President Barack Obama will travel to Cuba next month – a trip that will make him the first sitting U.S. president in 90 years to do so.
Joined by First Lady Michelle Obama, the president will visit the island nation on March 21st and 22nd, before continuing on to Argentina on the 23rd and 24th, the White House said in a statement Thursday.
The landmark trip comes just 14 months after Obama announced plans to begin to normalize relations with Cuba, and following the president’s decision to reopen the U.S. embassy in the country last July.
“In addition to holding a bilateral meeting with Cuban President Raul Castro, President Obama will engage with members of civil society, entrepreneurs and Cubans from different walks of life,” the release said.
Obama hopes the trip will further demonstrate the White House’s commitment to improving the historically tenuous relationship between Cuba and America.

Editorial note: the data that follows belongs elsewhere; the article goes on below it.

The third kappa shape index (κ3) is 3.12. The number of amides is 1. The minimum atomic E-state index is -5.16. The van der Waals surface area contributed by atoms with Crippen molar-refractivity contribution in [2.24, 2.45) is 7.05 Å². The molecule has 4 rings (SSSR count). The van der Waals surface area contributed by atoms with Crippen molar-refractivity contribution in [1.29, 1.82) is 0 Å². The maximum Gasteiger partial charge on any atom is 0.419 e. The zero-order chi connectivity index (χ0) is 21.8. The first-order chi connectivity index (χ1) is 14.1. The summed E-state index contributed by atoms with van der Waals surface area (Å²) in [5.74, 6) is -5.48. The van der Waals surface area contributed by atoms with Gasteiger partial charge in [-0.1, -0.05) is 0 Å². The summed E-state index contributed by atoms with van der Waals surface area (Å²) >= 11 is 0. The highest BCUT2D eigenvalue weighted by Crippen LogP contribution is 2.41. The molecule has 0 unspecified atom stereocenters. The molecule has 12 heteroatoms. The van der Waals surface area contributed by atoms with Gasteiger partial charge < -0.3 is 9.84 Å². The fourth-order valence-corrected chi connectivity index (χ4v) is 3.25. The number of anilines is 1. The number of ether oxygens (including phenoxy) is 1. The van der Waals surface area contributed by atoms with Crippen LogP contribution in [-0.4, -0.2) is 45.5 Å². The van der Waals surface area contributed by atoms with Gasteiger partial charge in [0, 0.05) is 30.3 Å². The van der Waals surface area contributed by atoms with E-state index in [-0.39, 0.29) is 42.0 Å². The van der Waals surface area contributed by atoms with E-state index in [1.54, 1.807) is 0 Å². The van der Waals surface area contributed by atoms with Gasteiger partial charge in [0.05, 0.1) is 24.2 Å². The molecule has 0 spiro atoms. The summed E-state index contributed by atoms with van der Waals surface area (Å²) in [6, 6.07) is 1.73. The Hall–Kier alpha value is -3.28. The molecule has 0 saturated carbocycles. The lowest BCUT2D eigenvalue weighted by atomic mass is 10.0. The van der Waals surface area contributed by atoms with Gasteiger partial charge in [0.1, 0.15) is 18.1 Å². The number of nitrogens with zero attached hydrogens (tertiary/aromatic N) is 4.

The president also shared plans for the visit on Twitter, writing, “14 months ago, I announced that we would begin normalizing relations with Cuba – and we’ve already made significant progress.”
He continued, “Our flag flies over our Embassy in Havana once again. More Americans are traveling to Cuba than at any time in the last 50 years.”
“We still have differences with the Cuban government that I will raise directly. America will always stand for human rights around the world,” the 54-year-old wrote. “Next month, I’ll travel to Cuba to advance our progress and efforts that can improve the lives of the Cuban people.”
In Argentina, the Obamas will go to capital Buenos Aires to meet with the country’s new president, Mauricio Macri.
“The President will deepen efforts to increase cooperation between our governments in a range of areas, including trade and investment, renewable energy and climate change, and citizen security,” the White House said.
“The problem with the Cuban government is that it’s not just a Communist dictatorship; it’s an anti-American Communist dictatorship,” said Rubio, whose parents are Cuban exiles.